I thought that you understood very well the meaning of falsifiabilty since you challenged my use of its definition in terms of the scientific method. So is your purpose that I might explain for the benefit of those who are not familiar with falsifiability? If so then here are some explainations of the www.
    Falsifiability is the ability of a theory—a working framework for explaining and predicting natural phenomena—to be disproved by an experiment or observation.[1] The ability to evaluate theories against observations is essential to the scientific method, and as such, the falsifiability of theories is key to this and is the prime test for whether a proposition or theory can be described as scientific.

    All scientific knowledge and theories are based on two things: observation and consistent logic. A theory is a logical explanation for observations. A good, scientific theory also proposes a set of new observations that could test a theory's power to explain. Once technology, time or funding catches up with the theory, these observations can be made, which can either support or invalidate the theory. This ability to be tested, and the potential for the theory to be invalided by the experiment, is the essence of falsifiability.
    In ‘philosophy of science’, and most notably that endorsed by Karl Popper, the scientific method demands that a theory must at least in principle be falsifiable in order for it to be valid as science. This requirement was developed in order to solve the demarcation problem, or what is and what is not science. Determining that something is unfalsifiable is one of the primary tests of pseudoscience. Evolution, for example is theoretically falsifiable - "fossil rabbits in the Precambrian", as J.B.S. Haldane once said - whereas intelligent design is not, mostly because it makes no predictions that can actually be tested. All major scientific theories can, in principle, be falsified, from gravity to atomic theory to the standard model of particle physics. That experiments have failed to disprove the theories is a testament to how robust they are.

    For those who want to catch up or read more in depth, on both views, then these two links to rationalwiki are a good start. http://rationalwiki.org/wiki/Disproving_evolution http://rationalwiki.org/wiki/Falsifiability

    Mark, getting right back into the OP, the point is to Reliably and reasonably ‘Reproduce Scientific Results’ first it would be a good idea to know what is science and were the results valid in the first place. You may be able to reproduce results in terms of observation and statistics but was it valid to do so? You can’t statistically analyse something that is non falsifiable because it is not possible to do the experiment in the first place. Therefore those things or statements that exists but are un falsisfiable cannot be included in the realm of scientific study, which I would say is a weakness and a strength since it both protects from (useless) investigation and inhibits exploration at the same time.

    Regards Dave PS got to go to Wembley now.
     
  22. BEN-HUR

    BEN-HUR Well-Known Member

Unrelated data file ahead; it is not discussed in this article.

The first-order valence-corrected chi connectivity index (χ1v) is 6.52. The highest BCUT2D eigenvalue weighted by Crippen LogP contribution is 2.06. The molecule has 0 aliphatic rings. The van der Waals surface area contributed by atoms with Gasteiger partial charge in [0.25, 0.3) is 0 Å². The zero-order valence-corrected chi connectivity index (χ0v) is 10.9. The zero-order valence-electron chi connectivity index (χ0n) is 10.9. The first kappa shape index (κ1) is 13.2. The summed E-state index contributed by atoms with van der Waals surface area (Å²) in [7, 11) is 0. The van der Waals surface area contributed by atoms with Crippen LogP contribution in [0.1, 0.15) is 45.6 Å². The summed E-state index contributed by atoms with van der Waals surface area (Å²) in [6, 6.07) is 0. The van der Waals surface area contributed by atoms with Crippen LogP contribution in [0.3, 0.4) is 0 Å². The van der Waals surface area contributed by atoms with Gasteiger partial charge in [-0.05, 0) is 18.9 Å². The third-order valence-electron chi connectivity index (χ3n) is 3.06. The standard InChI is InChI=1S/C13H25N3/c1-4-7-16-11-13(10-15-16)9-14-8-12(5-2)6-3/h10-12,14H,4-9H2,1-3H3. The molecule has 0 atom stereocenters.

Thanks Mark. Whilst the comments/questions in reference to the above are getting off topic to the original post, they are related to what has been cited of late – hence a mere side track... a somewhat typical occurrence of most threads. Hence I will briefly answer your questions (one aspect of which is related to Bill’s question). Besides, I wouldn’t think answers of this nature would be... “of no interest to anyone”... some lurking may find the discussion interesting – I found David’s answers above quite interesting.


    Hi Bill. Sorry for the time it’s taken to respond (just had a long weekend in Australia). I suppose I left myself open to the above question didn’t I. As you can imagine... a potentially sensitive & controversial question to answer but I will attempt it. I’ll admit that I won’t be too specific on a public forum such as this as you will no doubt understand. Besides, I don’t really want this side track to continue (in part, as Mark outlined above... & don’t have much time of late).

    As for my background relating to the above quote: grew up with no religious/spiritual persuasion (didn’t even have a Bible in the house). Family was invited to a Salvation Army church when I was young (about 6 or 7 y.o) – went about 2 - 3 times then stopped. Thus absolutely no religious/spiritual influence (or indoctrination as the likes of Dr Dawkins would put it) whilst growing up. Really wasn’t interested myself anyway, too busy focussing on sport (athletics/running) & just saw the whole religion thing messy (i.e. so many denominations/beliefs attempting to serve & attract people to the one “God”). Later (in my 20’s) went to a church of sorts with some running (sport) related friends where they “spoke in tongues” (frankly a load of childish gibberish/nonsense – which I later found was theologically inappropriately used anyway). They also use to do the laying of hands & the person would fall backwards thing (which was totally fake). Hence personal exposure to such religious/spiritual matters was devoid of any real meaning, superficial, fake & devoid of logic.